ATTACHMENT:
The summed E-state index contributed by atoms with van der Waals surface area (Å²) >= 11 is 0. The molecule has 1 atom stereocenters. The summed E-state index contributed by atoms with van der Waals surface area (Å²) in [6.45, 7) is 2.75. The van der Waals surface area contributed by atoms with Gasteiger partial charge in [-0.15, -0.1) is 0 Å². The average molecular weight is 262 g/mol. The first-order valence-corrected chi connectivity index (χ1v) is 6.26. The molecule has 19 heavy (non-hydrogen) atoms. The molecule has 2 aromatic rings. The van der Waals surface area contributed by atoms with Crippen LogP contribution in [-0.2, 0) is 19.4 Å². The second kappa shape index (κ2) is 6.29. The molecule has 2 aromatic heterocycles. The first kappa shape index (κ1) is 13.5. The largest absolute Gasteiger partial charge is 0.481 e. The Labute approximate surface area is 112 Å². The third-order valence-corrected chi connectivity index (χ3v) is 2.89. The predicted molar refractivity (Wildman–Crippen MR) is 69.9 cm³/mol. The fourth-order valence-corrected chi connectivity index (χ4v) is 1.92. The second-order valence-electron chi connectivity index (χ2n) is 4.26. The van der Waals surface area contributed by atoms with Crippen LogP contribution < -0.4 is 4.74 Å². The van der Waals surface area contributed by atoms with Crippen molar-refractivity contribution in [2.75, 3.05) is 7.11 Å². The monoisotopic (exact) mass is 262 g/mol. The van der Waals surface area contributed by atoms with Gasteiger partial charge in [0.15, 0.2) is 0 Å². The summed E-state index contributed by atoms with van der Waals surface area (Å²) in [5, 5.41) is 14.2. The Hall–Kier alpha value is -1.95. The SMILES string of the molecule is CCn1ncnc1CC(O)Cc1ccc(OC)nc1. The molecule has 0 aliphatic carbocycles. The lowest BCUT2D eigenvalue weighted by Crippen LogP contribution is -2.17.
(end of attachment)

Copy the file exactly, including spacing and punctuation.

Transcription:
The summed E-state index contributed by atoms with van der Waals surface area (Å²) >= 11 is 0. The molecule has 1 atom stereocenters. The summed E-state index contributed by atoms with van der Waals surface area (Å²) in [6.45, 7) is 2.75. The van der Waals surface area contributed by atoms with Gasteiger partial charge in [-0.15, -0.1) is 0 Å². The average molecular weight is 262 g/mol. The first-order valence-corrected chi connectivity index (χ1v) is 6.26. The molecule has 19 heavy (non-hydrogen) atoms. The molecule has 2 aromatic rings. The van der Waals surface area contributed by atoms with Crippen LogP contribution in [-0.2, 0) is 19.4 Å². The second kappa shape index (κ2) is 6.29. The molecule has 2 aromatic heterocycles. The first kappa shape index (κ1) is 13.5. The largest absolute Gasteiger partial charge is 0.481 e. The Labute approximate surface area is 112 Å². The third-order valence-corrected chi connectivity index (χ3v) is 2.89. The predicted molar refractivity (Wildman–Crippen MR) is 69.9 cm³/mol. The fourth-order valence-corrected chi connectivity index (χ4v) is 1.92. The second-order valence-electron chi connectivity index (χ2n) is 4.26. The van der Waals surface area contributed by atoms with Crippen LogP contribution < -0.4 is 4.74 Å². The van der Waals surface area contributed by atoms with Crippen molar-refractivity contribution in [2.75, 3.05) is 7.11 Å². The monoisotopic (exact) mass is 262 g/mol. The van der Waals surface area contributed by atoms with Gasteiger partial charge in [0.15, 0.2) is 0 Å². The summed E-state index contributed by atoms with van der Waals surface area (Å²) in [5, 5.41) is 14.2. The Hall–Kier alpha value is -1.95. The SMILES string of the molecule is CCn1ncnc1CC(O)Cc1ccc(OC)nc1. The molecule has 0 aliphatic carbocycles. The lowest BCUT2D eigenvalue weighted by Crippen LogP contribution is -2.17.